An article on bbc.co.uk - Mummified ice age wolf pup and caribou found in northern Canada - reports on the discovery of Ice Age fauna in Canada.
The rare remains of an Ice Age wolf pup (above) and a caribou (below) will offer insights about life in Canada's far north more than 50,000 years ago. The creatures, discovered with intact hair, skin, and muscle tissue, were found in 2016 by miners near Dawson City in Yukon, and handed over to palaeontologists for research and analysis.
Palaeontologist Grant Zazula explained that they are among the oldest mummified mammal soft tissue in the world. The wolf pup is estimated to have been about eight weeks old when it died. The caribou remains include the torso, head, and front limbs. Both specimens are currently on display in Dawson City and will eventually be sent to the Canadian Conservation Institute near Ottawa.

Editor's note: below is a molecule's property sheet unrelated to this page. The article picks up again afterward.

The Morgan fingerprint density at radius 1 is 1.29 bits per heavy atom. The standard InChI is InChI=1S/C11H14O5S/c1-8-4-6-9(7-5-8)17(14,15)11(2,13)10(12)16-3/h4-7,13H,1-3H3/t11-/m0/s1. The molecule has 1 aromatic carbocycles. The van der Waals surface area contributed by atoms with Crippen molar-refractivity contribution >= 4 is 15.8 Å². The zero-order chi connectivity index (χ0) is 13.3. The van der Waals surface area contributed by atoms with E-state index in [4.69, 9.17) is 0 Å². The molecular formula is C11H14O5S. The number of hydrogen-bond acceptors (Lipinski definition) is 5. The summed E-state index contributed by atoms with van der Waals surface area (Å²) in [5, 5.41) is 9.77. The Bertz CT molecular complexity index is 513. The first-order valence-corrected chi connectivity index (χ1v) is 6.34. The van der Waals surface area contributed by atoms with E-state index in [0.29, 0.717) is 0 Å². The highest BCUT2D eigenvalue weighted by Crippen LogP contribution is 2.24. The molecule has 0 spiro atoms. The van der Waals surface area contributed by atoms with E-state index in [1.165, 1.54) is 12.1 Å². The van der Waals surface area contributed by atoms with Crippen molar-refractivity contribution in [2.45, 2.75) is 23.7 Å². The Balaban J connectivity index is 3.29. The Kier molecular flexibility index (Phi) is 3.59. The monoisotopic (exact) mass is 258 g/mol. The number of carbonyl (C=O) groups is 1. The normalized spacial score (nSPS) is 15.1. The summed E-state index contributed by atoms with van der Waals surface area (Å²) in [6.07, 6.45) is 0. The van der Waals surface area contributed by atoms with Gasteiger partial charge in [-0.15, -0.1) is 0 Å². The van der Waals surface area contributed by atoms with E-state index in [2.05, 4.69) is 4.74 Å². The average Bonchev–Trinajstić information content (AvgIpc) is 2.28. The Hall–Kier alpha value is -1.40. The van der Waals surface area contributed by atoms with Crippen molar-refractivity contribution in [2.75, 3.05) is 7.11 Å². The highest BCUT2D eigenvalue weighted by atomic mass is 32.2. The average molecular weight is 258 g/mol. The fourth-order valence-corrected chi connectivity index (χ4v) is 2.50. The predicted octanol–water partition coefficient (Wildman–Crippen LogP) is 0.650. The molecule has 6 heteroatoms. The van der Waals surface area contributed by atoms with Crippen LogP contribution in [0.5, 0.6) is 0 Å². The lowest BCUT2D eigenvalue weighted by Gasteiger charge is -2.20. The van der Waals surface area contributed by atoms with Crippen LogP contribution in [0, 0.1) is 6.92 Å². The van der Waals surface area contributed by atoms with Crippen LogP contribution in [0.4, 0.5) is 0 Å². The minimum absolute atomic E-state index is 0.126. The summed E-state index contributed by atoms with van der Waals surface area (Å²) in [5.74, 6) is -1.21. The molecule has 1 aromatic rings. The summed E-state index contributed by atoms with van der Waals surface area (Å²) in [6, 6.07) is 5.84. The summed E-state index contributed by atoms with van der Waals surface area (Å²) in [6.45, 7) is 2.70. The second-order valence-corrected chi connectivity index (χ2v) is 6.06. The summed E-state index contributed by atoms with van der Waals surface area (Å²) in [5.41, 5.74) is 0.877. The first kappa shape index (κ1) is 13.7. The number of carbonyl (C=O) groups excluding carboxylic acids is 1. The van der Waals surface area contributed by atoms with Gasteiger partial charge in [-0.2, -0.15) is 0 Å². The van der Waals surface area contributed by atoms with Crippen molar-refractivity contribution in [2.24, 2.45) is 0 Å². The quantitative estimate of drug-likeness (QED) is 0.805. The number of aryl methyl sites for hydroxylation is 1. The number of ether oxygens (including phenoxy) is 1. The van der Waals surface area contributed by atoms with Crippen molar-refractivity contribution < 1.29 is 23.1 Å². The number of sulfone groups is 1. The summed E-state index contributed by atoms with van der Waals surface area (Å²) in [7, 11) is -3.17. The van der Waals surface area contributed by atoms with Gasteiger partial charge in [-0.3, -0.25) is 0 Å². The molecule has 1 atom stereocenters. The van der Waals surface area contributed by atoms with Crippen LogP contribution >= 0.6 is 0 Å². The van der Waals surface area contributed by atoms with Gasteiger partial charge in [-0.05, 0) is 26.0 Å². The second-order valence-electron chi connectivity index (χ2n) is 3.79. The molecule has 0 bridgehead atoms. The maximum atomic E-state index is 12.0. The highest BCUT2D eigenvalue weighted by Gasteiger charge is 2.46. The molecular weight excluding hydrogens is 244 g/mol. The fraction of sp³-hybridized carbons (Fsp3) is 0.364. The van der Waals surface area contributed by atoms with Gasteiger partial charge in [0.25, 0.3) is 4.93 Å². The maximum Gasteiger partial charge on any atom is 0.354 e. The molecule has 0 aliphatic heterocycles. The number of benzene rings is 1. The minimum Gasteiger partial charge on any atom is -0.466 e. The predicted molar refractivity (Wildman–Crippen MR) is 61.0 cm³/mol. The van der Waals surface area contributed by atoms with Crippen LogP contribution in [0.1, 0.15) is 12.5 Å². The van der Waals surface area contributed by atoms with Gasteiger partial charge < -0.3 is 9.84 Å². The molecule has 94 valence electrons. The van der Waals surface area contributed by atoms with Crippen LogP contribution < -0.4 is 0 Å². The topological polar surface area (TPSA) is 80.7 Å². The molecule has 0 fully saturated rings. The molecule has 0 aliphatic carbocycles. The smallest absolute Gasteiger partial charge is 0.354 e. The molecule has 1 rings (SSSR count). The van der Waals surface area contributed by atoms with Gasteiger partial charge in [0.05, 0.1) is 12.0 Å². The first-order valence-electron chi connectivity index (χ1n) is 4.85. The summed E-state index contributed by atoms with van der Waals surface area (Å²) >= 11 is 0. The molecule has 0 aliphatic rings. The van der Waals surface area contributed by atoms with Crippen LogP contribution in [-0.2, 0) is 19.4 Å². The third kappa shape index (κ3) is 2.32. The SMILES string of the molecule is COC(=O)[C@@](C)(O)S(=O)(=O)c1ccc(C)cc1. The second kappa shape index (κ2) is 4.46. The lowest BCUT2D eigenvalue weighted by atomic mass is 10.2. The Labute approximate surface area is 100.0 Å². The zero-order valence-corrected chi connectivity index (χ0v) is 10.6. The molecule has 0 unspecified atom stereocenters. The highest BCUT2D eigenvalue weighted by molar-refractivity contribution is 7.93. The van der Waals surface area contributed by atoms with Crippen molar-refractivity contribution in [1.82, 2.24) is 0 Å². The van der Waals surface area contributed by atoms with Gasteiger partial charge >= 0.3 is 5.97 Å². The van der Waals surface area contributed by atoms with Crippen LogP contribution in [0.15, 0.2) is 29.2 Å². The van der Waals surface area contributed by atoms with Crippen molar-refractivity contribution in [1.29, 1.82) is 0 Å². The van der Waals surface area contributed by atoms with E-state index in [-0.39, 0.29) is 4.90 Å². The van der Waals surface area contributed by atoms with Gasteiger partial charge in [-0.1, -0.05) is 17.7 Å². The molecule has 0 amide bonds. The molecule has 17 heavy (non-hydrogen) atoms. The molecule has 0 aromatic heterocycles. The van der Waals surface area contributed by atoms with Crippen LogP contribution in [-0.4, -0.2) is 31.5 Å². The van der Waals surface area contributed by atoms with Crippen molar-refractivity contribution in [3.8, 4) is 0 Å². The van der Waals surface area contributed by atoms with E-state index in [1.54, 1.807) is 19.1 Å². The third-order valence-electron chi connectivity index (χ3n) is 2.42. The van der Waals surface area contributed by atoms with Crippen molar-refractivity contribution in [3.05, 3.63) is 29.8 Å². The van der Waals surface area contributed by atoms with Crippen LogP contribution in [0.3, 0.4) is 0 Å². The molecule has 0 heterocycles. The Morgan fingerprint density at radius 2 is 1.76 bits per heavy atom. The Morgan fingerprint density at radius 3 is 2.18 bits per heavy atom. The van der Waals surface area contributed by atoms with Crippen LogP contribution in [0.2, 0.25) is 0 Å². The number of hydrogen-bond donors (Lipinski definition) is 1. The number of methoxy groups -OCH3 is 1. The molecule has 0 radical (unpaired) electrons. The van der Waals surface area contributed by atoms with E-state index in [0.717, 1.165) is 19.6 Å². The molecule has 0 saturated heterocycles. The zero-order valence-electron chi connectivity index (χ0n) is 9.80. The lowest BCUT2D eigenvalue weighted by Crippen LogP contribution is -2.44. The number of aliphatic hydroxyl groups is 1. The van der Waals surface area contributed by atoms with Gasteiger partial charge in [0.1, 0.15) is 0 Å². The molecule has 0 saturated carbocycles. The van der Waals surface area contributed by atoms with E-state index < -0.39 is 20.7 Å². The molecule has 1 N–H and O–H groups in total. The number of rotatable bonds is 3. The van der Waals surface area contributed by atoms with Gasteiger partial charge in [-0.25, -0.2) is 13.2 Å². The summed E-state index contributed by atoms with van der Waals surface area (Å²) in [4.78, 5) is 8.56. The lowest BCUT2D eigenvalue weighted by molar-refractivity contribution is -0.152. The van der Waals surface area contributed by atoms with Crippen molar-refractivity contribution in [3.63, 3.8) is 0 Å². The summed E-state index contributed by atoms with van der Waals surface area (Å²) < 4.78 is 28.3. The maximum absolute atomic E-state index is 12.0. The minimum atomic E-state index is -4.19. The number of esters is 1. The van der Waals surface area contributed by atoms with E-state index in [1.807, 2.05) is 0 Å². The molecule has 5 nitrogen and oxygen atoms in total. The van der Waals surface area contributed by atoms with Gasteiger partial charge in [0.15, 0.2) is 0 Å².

They are expected to help scientists understand how they lived in the environment they inhabited. Other creatures who roamed the region from that era, such as the woolly mammoth and even a species of camel, are extinct. But distant descendants of both the wolf pup and caribou can still be found wandering the Yukon.
Dogs discovered perfectly preserved in the Yakutia region in Russia - they may provide clues about when dogs were domesticated:
Tumat Dogs from Ice Age Russia